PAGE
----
Henry Pit Bull is a regular at training class in Harahan at the Abadie Vet parking lot; just a few weeks ago, as we were heeling in a circle, he started slowing down, far more than usual, his head hanging low, his tongue hanging out of his mouth. Just as I was turning to tell the trainer that we were stepping out of the circle for water, she was starting to tell me to pour water on him. We dipped his feet in the water bowl then poured the entire bowl all over him. After a few minutes, he started pepping back up, begging to go back in the heeling circle. Many consider dogs to be resilient and they are; they typically bounce back after being tethered outside all day in 95 degree weather; they heel after being beaten; they keep coming back for love after being shouted at, talked down to and treated as though their version of animal is lesser than the human version of animal. Henry’s extremely small encounter with heat exhaustion was a reminder to me of how easy it is for these strong creatures to feel what we feel and how their communication is not always understood and sometimes ignored.
Summer in New Orleans is ridiculously hot; once, a northeastern college student told me about how it was strange to her that everyone stops you on the street in New Orleans to just say “hello” and ask how your day is going. A fellow New Orleanian’s response was, “Because it’s too hot to keep walking!” Most of us Deep South dwellers love the heat but will admit it is generally too hot to do much of anything in the summer. With this heat comes the threat of hurricanes and the always-near memory of August 29, 2005; and after such tragedy, most of us always have hurricane season in the back of our mind: we’ll never not be prepared again. Through talking with other locals, it seems that pet preparation is something that was not high on lists of priorities seven years ago (along with bringing enough clothes to last a few months!). Some pets were left behind while the ones that were taken were without their vet records or proper necessities.
While you are at home, evacuated or stationary on vacation during the hot months of summer, here are some guidelines for proper pet care:
1. Food and Water: Make sure your animals have plenty of water. They should be inside, cooled and well fed and watered. It only takes minutes for heat stroke to occur and if you aren’t monitoring your pet outside in the heat, you will not see the signs of heat stroke, leading to the possible death of your pet. When evacuating, ensure that you have enough pet food and water to last a few days.
2. Do not tether: In some states, tethering or chaining a dog outside to a stationary object (a tree, a fence, etc…) is illegal. In states where it is legal, just don’t do it. During the hot part of the year, tethering a dog outside with little shade or water can cause heat stroke. Additionally, dogs are naturally social. Tethering can cause psychological issues that can lead to anxiety, depression and aggression.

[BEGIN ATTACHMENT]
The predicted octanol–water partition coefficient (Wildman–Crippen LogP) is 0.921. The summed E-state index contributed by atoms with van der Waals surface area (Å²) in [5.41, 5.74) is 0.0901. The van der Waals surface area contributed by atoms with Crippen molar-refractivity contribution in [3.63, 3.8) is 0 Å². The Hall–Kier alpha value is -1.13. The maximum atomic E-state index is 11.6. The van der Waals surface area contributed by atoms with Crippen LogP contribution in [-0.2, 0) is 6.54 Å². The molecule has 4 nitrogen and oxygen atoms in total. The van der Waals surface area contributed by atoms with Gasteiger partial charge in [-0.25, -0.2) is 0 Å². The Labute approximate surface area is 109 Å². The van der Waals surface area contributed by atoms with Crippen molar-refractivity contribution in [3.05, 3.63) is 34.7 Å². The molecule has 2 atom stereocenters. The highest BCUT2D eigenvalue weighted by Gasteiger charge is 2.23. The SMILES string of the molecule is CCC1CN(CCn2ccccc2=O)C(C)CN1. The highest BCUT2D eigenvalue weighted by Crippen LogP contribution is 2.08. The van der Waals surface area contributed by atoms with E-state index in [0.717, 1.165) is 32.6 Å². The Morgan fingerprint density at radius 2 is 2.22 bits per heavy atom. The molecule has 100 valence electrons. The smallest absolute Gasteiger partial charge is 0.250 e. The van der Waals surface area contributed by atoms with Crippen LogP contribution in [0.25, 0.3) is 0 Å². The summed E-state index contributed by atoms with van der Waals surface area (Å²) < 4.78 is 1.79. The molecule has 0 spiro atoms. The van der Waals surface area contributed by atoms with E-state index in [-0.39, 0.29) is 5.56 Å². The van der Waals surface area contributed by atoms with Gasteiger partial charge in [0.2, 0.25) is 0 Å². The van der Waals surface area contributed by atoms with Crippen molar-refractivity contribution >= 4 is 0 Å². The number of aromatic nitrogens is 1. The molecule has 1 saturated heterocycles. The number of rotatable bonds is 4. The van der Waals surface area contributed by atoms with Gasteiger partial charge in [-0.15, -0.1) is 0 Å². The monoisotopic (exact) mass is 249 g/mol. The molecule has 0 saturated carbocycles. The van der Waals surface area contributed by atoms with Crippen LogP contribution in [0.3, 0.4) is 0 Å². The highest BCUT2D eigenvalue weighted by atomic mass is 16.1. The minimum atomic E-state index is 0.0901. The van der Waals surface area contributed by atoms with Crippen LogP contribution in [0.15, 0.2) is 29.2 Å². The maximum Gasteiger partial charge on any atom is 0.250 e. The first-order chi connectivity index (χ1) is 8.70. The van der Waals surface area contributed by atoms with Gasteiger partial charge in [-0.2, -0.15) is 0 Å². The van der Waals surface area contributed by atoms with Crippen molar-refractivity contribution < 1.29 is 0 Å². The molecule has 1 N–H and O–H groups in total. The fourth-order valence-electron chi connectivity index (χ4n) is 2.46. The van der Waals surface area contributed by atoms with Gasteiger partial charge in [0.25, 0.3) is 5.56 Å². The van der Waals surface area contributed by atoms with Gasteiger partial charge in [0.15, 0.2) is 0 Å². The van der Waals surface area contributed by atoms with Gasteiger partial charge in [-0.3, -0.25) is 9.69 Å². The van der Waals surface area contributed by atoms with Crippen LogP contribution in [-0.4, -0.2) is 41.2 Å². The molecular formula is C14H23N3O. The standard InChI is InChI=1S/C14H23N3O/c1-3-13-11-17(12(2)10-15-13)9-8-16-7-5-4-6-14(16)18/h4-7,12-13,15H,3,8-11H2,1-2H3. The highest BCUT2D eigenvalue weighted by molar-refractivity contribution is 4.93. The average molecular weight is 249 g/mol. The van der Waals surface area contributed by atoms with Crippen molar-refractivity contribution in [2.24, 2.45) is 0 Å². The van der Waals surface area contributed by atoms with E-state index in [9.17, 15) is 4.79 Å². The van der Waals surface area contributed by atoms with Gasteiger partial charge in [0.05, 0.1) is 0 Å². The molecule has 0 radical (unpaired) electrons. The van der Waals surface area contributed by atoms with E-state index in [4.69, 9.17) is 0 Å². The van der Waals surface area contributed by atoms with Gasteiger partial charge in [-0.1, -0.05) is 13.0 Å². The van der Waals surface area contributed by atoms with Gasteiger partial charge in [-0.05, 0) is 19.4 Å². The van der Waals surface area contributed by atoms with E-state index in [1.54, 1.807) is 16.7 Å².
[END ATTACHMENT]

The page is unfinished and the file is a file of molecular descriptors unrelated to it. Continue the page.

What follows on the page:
3. Don’t leave your pet in the car: We all get busy; we all know what being in a hurry feels like. When in a rush, don’t ever leave your dogs unattended in a car, even if it’s running. Cars become very hot very fast (think “oven”), leading to a shocking number of heat-related deaths for pets and children. Thinking “I’ll just be a minute” always results in a longer time period and it only takes a few of those minutes for heat stroke to occur.
4. If your dog becomes overheated, make sure to move him or her into a shaded, cool area. Soak Fido with tepid water (not ice-cold, which can lead to shock), first immersing their paws in the water. You can apply an icepack or cold compress to their head, neck and chest but remember that—just like humans—the key is to gradually bring down your dog’s body temperature.
Lastly, here are a few specific things to remember when planning to evacuate. It’s important to have some of these items prepared and ready to go in the event of an emergency evacuation:
1. Medicine and vet records: As with home ownership paperwork, you should keep your vet records—namely, proof of vaccinations—in one envelope ready to go. This is important in case you have to board your dogs or cats in a city away from home. As you would do for yourself, make sure to bring your pets’ medications.
2. Collar with identification tags, leash and microchipping: For animals who are primarily inside animals and rarely leave the house, even for walks, collars with identification tags and leashes can be easy to forget when in a rush to leave, particularly if your dog or cat is in a carrier for the car ride. In addition to a collar with ID tags is the importance of microchipping. Talk to your vet about having your pets microchipped if they aren’t already; if your pets escape due to the stress of evacuating or out of a relative’s backyard, then shelters and veterinarians are able to scan for a chip, locating you, the pet’s worried owner.
Remember that if it feels hot to you outside, it definitely feels hot to your pets; in order to keep your pets safe, healthy and alive, don’t put them in a furnace-like car or outside for an extended period of time when it is 95 degrees (or hotter). When evacuating, keep in mind the importance of proof of identification and vaccination—after all, without proof of identification or health insurance, we aren’t able to get necessary care either.